Murphy the Wonder Dog has a few hang ups.
If a dog could be neurotic, Murphy would be the poster child.
He has a few odd little ticks, but the worst is he hates having his feet touched. You even brush against any one of his four paws and he jumps like you zapped him with a cattle prod.
You can imagine how much fun it is cutting his toe nails.
The first few times, I used (or tried to anyway) standard issue toenail clippers, which caused the mutt to wiggle, squirm, yelp and run like a pack of wolves were nibbling on his tootsies.
His toenails had to be clipped, which presented a bit of a problem because I did not feel like having to pay someone to chop them off them several times a year.
I saw an ad for a battery-operated rotary file thingy that showed dogs calmly sitting and wagging their tails while their owners – who were also calmly sitting and wagging their tails – gently filed down the dog's talons.
Hmmm, I wonder...
We bought one of the devices and it worked – sort of.
Murphy was much less intimidated by the mechanical file system than he was by the clippers, but the battery-operated gizmo did not have enough power to do the job before Murphy freaked out. Speed was of the essence.
We were touching his feet after all.
So I had a brilliant idea: I would use my rotary tool that can spin at 8,000 rpm. It was designed for intricate woodwork and such, but I figured I would give it a try on Murphy's ever-growing toenails.
And it worked – sort of.
The Dremel had the power to quickly shorten his nails, but I still had to touch his feet to do it. However, even a dog as dim as a 10-watt bulb could eventually figure out if you sit still for a mere 60 seconds, the deed will be done and the agony over.
Murphy is now seven years old and doing his nails is a breeze – sort of.
He still does not like it and will offer some resistance, but in general he is pretty good about it.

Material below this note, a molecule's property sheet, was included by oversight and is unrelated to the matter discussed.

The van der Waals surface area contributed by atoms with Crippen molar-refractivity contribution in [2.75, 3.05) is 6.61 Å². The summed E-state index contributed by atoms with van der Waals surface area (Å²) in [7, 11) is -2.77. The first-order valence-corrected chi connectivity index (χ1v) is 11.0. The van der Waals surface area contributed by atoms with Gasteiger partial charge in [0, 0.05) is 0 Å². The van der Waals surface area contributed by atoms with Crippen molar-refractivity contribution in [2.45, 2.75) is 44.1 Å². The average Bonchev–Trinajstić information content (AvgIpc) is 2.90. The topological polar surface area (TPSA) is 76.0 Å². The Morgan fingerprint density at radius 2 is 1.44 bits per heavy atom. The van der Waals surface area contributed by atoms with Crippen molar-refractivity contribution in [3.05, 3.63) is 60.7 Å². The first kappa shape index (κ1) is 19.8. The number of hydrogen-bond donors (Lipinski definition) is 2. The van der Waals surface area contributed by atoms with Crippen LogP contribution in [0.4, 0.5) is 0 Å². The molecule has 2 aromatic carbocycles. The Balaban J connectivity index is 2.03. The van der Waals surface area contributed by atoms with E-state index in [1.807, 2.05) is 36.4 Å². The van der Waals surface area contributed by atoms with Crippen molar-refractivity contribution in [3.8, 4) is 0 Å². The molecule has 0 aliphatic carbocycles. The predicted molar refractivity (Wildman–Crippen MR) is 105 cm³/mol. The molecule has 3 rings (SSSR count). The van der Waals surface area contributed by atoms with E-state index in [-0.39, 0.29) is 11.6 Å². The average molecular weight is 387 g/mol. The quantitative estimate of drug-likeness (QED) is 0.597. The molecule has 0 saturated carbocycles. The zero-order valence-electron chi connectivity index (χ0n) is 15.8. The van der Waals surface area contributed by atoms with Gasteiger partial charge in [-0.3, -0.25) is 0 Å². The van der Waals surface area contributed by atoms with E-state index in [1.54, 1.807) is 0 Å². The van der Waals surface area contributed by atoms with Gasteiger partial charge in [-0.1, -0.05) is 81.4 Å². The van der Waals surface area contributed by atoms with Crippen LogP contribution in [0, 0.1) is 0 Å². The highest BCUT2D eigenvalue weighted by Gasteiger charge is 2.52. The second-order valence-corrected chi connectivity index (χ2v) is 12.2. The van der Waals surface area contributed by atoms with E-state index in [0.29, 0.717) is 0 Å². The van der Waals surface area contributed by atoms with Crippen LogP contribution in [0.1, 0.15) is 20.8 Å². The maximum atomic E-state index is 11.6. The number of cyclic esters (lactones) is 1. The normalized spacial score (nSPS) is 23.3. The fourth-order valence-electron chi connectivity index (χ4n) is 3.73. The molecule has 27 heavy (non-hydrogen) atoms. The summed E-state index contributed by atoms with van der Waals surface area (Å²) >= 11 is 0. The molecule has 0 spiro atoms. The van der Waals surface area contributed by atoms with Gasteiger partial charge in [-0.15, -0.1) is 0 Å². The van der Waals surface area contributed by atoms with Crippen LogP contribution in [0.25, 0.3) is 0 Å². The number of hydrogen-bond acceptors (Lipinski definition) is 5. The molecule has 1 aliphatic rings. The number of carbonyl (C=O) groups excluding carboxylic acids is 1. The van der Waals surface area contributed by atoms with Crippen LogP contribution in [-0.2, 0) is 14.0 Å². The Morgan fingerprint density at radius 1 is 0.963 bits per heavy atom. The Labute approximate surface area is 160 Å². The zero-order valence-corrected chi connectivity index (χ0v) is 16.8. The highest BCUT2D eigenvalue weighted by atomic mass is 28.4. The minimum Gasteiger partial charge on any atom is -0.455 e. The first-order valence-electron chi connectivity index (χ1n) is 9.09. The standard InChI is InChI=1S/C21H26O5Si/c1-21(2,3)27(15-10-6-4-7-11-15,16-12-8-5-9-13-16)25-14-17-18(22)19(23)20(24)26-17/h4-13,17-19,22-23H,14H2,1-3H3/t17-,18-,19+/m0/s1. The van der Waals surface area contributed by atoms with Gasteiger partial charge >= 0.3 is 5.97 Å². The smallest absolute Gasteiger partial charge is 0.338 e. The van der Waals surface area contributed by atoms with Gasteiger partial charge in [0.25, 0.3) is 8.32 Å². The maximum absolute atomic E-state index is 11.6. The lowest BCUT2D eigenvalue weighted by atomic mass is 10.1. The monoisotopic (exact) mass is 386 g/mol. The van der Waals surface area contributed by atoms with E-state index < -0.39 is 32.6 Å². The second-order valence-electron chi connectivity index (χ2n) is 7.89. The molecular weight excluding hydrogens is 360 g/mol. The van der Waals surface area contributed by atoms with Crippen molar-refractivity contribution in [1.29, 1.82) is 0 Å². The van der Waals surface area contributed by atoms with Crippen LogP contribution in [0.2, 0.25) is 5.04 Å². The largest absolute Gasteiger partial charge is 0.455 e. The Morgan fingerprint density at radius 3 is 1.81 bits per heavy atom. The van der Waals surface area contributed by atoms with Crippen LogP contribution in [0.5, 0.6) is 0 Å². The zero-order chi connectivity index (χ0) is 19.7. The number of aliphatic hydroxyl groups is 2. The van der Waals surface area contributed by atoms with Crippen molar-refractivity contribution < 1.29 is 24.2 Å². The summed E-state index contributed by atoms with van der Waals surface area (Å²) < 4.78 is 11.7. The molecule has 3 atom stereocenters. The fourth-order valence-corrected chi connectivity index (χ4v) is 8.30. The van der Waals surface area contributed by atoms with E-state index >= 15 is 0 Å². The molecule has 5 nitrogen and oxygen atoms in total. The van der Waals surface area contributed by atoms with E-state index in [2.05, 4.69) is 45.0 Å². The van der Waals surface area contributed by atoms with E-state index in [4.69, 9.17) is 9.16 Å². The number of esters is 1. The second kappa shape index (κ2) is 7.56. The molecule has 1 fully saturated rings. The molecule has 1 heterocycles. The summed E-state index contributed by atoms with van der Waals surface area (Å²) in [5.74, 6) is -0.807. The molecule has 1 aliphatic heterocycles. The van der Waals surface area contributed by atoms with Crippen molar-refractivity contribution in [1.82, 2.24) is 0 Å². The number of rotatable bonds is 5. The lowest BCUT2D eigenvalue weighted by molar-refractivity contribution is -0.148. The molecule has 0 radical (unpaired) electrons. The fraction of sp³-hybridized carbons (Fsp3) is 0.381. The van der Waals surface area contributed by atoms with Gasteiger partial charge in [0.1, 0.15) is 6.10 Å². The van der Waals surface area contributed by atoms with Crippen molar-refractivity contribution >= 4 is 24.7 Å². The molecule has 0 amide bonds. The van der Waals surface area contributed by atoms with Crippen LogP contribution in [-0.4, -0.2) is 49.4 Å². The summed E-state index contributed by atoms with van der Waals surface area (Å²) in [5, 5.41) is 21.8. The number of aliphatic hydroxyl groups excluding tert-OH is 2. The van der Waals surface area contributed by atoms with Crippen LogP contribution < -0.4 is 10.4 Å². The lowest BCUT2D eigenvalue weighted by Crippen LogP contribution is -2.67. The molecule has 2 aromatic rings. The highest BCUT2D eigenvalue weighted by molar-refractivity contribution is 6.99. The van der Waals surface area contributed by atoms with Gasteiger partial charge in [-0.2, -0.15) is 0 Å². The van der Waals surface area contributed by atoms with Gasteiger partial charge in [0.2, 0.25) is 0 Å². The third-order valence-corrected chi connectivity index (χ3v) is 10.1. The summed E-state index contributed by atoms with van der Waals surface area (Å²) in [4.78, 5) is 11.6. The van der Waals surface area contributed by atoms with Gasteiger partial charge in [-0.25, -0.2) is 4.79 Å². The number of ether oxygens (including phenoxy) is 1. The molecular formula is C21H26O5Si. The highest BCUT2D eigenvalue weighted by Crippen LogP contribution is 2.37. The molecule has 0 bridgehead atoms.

The problem is, he is still a drama queen of epic proportions, which made what we had to do the other day about as much fun as brushing your teeth with a chainsaw.
For the first time in his life, Murphy has a swollen scent gland and it is making his posterior resemble that of a male baboon.
Our previous dogs had the same problem on occasion and the vet showed us – or more accurately she showed my medically trained nurse wife – how to take care of the situation.
The fine details of which shall be omitted from these paragraphs because, well, frankly, it's kind of gross.
Anyway, seeing as my wife has extensive medical experience it was her job to um, er, manually reduce the size of the gland by forcing the goo out of it.
Sorry for the visual.
Seeing as I have no medical training, my job was to hold the dog still while the procedure was being carried out.
Our previous hounds would just sit there until it was done without so much as a whimper.
But even before the procedure began, Murphy was whining. As soon as my wife genlty touched the problem area, Murphy lost it and was screeching and yelping like we were killing him with knitting needles.
For a little dog he sure is strong and I had a heck of a time restraining him.
And that was even before we began the procedure in ernest.
As you can imagine, the fun increased from that point on.
He still has a swollen gland, but my wife and I agree it is well worth the expense to make it the vet's problem, so we took the mutt in to have the procedure done by a professional.
My wallet may have taken a hit, but at least my ears aren't bleeding from Murphy's very vocal protests.
Ahhh, the joys of pet ownership.
Copyright 2015, Darren Handschuh